Michele Solberg, Suzanna Choffel, Lisa Richards, and Greezy Wheels
Reviewed by Margaret Moser, Fri., Feb. 23, 2007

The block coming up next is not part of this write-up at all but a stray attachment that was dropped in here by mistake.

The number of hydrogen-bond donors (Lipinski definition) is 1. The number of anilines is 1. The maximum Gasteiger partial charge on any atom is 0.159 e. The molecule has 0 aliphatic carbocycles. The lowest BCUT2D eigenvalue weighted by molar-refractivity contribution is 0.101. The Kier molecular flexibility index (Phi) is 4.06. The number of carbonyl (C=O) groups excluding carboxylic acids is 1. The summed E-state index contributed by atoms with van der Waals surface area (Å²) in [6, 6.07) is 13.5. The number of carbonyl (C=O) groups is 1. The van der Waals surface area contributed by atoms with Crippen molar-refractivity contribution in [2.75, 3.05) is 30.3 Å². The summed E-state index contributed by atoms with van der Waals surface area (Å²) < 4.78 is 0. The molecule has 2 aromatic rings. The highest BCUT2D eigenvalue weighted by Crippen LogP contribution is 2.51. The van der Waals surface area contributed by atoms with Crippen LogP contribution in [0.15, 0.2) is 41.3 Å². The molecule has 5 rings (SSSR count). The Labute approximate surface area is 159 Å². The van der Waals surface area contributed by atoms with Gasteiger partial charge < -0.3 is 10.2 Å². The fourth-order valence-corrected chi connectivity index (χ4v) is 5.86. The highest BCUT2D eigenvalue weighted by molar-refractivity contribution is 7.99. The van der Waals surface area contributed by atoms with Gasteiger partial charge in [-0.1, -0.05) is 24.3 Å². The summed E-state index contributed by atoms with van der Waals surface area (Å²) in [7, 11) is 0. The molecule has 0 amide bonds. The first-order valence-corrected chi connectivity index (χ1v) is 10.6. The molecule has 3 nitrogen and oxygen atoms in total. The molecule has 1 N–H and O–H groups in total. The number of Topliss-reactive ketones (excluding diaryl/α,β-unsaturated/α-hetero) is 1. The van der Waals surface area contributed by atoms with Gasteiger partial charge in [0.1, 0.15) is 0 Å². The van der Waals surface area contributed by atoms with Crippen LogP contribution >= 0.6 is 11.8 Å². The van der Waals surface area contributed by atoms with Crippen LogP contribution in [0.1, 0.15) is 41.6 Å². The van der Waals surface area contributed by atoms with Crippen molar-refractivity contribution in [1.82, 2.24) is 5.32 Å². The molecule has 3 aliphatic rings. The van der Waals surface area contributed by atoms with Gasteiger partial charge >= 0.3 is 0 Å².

The 10 songs Michele Solberg chose for Christopher House Songs, a disc benefiting Hospice Austin, are tender mercies written by Townes Van Zandt, Joni Mitchell, Tom Waits and Kathleen Brennan, and Peter Gabriel, among others. Solberg includes her own "Photograph," as well as a poignant rendering of Leonard Cohen's "Hallelujah" to the weighty mix. What makes the collection so vulnerable isn't only Solberg's lovely voice but the nearness of death emboldened by the power of music. Austin-born Suzanna Choffel calls her slippery style "urban folk," and that's not a bad summation of the well-crafted compositions on her debut CD, Shudders & Rings. It's also worth noting that Choffel is schooled in music and that her ease in performing and writing comes from early exposure through the Grammy in the Schools program, not to mention playing in kid bands when she was young. It sounds cliché to say "watch this one," but don't say you weren't warned. Coincidentally, Aussie-turned-Austinite Lisa Richards often double-bills with Choffel. Richards wrote 10 of the dozen songs on her local debut CD, Mad Mad Love, a charming grab bag of folky pop that turns on a dime to bluesy rock enhanced by the tough sweetness of her voice. Technically, Greezy Wheels doesn't belong in "Girlie Action." The venerable Austin act is in its fourth decade of making quirky, percussive rock that's deeply informed by jazz, country, blues, reggae, and pop. Yet there's no denying Greezy Wheels' feminine dynamic in singer Lissa Hattersley and her sister-in-law, fiddler extraordinaire Sweet Mary Hattersley. Between them (and bandleader Cleve Hattersley), new CD String Theory (Mahatma Records) picks up where Dan Hick & the Hot Licks left off but ditches novelty edge in favor of sly Texas ambience.